A Brixham woman has become a member of Equity’s designers and directors national committee – but missed the message to congratulate her because she was busy trying to help a seagull chick!.
Laura Jury, a trustee of Brixham Theatre and director with South Devon Players, was looking headfirst down a 5ft-deep hole, trying to save a seagull chick, when her phone pinged with the message.
She was so focused on getting a photograph of the bird to send to the wildlife rescue that she ignored it, deciding to read it later.
Laura says she still feels in a bit of a dream. She has been suffering from a severe case of imposter syndrome: “Why will anybody listen to me from Brixham?”
It would seem there are many people happy to give her a hearing.
The Facebook group for the Bristol Equity branch and the group for the South Devon branch shared posts encouraging members to vote for Laura. In particular, they were keen to see greater representation from the South West.
The committee work is voluntary and members are located all over the country and will carry out their work, usually online.
Laura will have her hands full -as well as her Equity duties, she is always busy with the demands of South Devon Players and has recently signed up to a new London-based acting agent, the Wintersmith Agency. Auditions are coming along thick and fast.
Fortunately, Equity committee meetings are somewhat flexible. They take the form of group discussions organised around committee members’ availability. Members are all working actors and directors with busy schedules.
Laura feels she can bring a different perspective to the designers and directors committee.
While many of the other members are based in and around the big cities and have a perspective founded on a wider arts’ culture with more funding and larger venues, Laura comes from quite a different angle – a regional aspect, traditionally boasting fewer resources.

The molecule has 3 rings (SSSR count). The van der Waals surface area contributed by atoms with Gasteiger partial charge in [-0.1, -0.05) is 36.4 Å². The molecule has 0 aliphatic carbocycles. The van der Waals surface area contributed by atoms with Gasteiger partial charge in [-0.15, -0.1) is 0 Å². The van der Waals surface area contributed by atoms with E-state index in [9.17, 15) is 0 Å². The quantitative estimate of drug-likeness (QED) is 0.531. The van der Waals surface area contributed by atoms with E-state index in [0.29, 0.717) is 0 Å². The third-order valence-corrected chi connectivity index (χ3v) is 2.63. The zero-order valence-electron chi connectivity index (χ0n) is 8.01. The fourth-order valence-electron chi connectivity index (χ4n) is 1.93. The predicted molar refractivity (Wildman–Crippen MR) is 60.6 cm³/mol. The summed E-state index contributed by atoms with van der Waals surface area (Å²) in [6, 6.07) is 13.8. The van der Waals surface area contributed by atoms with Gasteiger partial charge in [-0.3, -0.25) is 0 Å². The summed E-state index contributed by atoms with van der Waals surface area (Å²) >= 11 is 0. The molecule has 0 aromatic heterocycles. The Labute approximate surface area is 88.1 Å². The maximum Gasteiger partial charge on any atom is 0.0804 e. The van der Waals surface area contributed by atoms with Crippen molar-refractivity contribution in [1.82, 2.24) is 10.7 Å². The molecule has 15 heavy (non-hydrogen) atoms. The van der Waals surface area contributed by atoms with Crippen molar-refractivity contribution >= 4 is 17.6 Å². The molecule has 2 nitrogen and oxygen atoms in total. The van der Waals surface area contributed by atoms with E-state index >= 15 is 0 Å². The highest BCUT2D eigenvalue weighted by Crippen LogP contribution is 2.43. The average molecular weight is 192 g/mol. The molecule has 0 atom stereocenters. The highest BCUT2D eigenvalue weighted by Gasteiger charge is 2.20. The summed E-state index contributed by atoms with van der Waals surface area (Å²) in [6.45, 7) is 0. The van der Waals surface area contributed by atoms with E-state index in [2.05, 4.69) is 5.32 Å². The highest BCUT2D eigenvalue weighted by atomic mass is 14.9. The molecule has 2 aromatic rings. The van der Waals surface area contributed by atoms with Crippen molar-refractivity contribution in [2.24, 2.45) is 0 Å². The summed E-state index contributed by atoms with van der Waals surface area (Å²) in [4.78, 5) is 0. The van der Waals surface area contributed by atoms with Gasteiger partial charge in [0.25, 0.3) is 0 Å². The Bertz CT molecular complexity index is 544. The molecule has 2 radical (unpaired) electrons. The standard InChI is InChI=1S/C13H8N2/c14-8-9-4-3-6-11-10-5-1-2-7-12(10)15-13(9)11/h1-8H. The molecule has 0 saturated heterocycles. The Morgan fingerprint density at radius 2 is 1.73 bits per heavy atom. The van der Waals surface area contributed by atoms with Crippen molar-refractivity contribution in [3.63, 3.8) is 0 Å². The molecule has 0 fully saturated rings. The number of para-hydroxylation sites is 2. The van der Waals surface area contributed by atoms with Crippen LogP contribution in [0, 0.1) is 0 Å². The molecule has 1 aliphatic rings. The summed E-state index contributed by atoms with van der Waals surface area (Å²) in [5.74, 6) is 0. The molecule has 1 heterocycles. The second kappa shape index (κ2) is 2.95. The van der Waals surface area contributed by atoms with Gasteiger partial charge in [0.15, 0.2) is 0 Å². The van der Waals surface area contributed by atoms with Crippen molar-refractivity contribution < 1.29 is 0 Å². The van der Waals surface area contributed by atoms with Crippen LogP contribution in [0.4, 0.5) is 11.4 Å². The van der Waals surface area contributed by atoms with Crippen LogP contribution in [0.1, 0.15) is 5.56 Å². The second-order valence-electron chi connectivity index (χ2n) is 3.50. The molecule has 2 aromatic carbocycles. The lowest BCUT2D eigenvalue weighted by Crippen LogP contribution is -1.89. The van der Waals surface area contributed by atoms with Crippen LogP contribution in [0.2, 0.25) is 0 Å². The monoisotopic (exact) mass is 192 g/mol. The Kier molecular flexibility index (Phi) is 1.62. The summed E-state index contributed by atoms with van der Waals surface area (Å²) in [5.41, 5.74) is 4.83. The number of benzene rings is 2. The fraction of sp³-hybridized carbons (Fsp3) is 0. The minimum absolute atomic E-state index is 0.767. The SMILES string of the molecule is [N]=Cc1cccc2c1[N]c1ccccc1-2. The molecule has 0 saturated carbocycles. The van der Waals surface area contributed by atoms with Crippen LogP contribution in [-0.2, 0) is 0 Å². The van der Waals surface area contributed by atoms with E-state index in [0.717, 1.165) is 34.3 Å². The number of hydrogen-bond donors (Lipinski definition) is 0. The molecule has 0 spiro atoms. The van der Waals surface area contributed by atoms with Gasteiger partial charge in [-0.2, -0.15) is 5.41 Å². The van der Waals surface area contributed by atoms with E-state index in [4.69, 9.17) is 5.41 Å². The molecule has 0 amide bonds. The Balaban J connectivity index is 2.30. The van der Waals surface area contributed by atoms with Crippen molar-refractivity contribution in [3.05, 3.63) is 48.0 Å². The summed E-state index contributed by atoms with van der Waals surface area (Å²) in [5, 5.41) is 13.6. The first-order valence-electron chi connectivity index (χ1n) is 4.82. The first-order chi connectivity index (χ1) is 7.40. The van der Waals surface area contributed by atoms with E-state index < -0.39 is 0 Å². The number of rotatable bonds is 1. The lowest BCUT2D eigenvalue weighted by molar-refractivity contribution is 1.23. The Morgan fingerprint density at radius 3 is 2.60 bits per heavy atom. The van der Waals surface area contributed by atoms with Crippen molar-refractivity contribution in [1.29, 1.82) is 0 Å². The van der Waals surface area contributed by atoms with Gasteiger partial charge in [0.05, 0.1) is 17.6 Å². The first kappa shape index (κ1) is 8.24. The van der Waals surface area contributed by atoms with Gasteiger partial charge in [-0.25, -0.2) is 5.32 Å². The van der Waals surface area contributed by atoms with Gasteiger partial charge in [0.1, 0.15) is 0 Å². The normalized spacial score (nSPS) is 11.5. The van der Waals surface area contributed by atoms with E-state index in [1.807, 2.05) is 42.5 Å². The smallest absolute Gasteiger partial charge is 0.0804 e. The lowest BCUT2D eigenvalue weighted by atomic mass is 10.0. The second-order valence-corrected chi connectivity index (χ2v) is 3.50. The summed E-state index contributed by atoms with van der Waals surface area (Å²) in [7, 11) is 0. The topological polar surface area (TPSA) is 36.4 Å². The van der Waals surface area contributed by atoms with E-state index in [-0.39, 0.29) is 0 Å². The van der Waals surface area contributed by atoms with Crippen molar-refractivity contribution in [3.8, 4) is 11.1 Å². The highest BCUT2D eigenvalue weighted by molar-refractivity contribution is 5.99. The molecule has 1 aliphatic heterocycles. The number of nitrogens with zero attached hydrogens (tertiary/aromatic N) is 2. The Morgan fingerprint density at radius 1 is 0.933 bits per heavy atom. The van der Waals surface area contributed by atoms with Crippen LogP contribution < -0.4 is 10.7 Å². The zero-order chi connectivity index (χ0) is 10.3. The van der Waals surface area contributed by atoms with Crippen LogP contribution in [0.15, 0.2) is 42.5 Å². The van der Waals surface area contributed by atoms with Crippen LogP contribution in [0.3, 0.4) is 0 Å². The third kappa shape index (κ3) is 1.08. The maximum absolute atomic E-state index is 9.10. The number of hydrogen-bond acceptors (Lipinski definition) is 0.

Her main concern is that regional theatre is often seen by people in the wider business of entertainment as less serious.
She has often heard it said that theatre taking place outside the big cities is ‘not real theatre’ and that it won’t be worth going to see because it is of ‘lower quality’. She has also heard it said that ‘culture ends at Bristol’.
On one occasion when she was backstage preparing for a project at the London Palladium, a stagehand expressed amazement that she was from Devon, saying: “But Devon is all just farmers and Druids!”
It is often difficult to foster collaborations in the South West as there are fewer resources and companies tend to strictly guard their established patches. This, along with misunderstandings and unfounded assumptions, can have a seriously negative affect on funding for regional theatre companies.
This, naturally, restricts what they can do and who they can afford to employ. Big, well-heeled companies come in to recruit staff from regional organisations because they feel they will not need to pay as much for their services as they may not have been working regularly in major urban venues.
Fairly recently a large, international production company was paying the people they had brought in for filming near Exeter but refused to offer payment to any South Devon Players because they were local and after all, they might get to see themselves on television.
Laura is on a mission. She has a vision. She believes there are serious misconceptions that must be challenged.
She said: “Regional theatre is a hotbed of amazing, talent, skills, innovation, and venues. These resources should be tapped and developed. They should be respected on a par with those of the big cities.
“Attitudes are slowly changing, getting better, but there is still a long way to go.”